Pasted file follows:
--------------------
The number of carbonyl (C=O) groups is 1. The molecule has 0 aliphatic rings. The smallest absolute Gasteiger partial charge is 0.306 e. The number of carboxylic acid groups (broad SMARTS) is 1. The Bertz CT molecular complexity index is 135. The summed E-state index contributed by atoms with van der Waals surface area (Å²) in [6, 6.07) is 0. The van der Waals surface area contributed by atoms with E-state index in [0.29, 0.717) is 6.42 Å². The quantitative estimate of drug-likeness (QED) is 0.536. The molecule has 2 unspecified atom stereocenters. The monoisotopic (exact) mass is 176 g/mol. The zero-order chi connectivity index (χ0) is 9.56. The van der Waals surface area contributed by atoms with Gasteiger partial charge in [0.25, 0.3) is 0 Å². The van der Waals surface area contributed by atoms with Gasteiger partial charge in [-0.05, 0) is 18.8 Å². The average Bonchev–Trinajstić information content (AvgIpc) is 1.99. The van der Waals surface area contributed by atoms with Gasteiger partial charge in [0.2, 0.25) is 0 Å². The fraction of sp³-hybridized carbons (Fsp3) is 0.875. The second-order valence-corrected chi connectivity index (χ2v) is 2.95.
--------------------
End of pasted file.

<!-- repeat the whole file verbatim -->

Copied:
The number of carbonyl (C=O) groups is 1. The molecule has 0 aliphatic rings. The smallest absolute Gasteiger partial charge is 0.306 e. The number of carboxylic acid groups (broad SMARTS) is 1. The Bertz CT molecular complexity index is 135. The summed E-state index contributed by atoms with van der Waals surface area (Å²) in [6, 6.07) is 0. The van der Waals surface area contributed by atoms with E-state index in [0.29, 0.717) is 6.42 Å². The quantitative estimate of drug-likeness (QED) is 0.536. The molecule has 2 unspecified atom stereocenters. The monoisotopic (exact) mass is 176 g/mol. The zero-order chi connectivity index (χ0) is 9.56. The van der Waals surface area contributed by atoms with Gasteiger partial charge in [0.25, 0.3) is 0 Å². The van der Waals surface area contributed by atoms with Gasteiger partial charge in [-0.05, 0) is 18.8 Å². The average Bonchev–Trinajstić information content (AvgIpc) is 1.99. The van der Waals surface area contributed by atoms with Gasteiger partial charge in [0.2, 0.25) is 0 Å². The fraction of sp³-hybridized carbons (Fsp3) is 0.875. The second-order valence-corrected chi connectivity index (χ2v) is 2.95.